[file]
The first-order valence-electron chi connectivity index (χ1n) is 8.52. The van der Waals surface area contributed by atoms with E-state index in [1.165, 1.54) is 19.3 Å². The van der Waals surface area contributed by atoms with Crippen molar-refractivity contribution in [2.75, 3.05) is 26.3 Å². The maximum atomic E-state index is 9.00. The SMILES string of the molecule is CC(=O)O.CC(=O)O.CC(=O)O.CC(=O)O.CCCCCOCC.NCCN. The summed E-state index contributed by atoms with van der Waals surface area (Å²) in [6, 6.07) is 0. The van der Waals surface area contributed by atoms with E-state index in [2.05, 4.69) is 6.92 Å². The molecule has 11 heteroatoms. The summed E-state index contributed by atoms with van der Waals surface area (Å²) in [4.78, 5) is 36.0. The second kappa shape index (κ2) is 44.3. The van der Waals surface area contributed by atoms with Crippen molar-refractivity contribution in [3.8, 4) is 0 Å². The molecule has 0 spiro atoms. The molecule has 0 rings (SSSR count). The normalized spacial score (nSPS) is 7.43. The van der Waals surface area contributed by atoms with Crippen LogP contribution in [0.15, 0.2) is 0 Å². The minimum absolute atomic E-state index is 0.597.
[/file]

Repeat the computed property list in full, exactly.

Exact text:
The first-order valence-electron chi connectivity index (χ1n) is 8.52. The van der Waals surface area contributed by atoms with E-state index in [1.165, 1.54) is 19.3 Å². The van der Waals surface area contributed by atoms with Crippen molar-refractivity contribution in [2.75, 3.05) is 26.3 Å². The maximum atomic E-state index is 9.00. The SMILES string of the molecule is CC(=O)O.CC(=O)O.CC(=O)O.CC(=O)O.CCCCCOCC.NCCN. The summed E-state index contributed by atoms with van der Waals surface area (Å²) in [6, 6.07) is 0. The van der Waals surface area contributed by atoms with E-state index in [2.05, 4.69) is 6.92 Å². The molecule has 11 heteroatoms. The summed E-state index contributed by atoms with van der Waals surface area (Å²) in [4.78, 5) is 36.0. The second kappa shape index (κ2) is 44.3. The van der Waals surface area contributed by atoms with Crippen molar-refractivity contribution in [3.8, 4) is 0 Å². The molecule has 0 spiro atoms. The molecule has 0 rings (SSSR count). The normalized spacial score (nSPS) is 7.43. The van der Waals surface area contributed by atoms with Crippen LogP contribution in [0.15, 0.2) is 0 Å². The minimum absolute atomic E-state index is 0.597.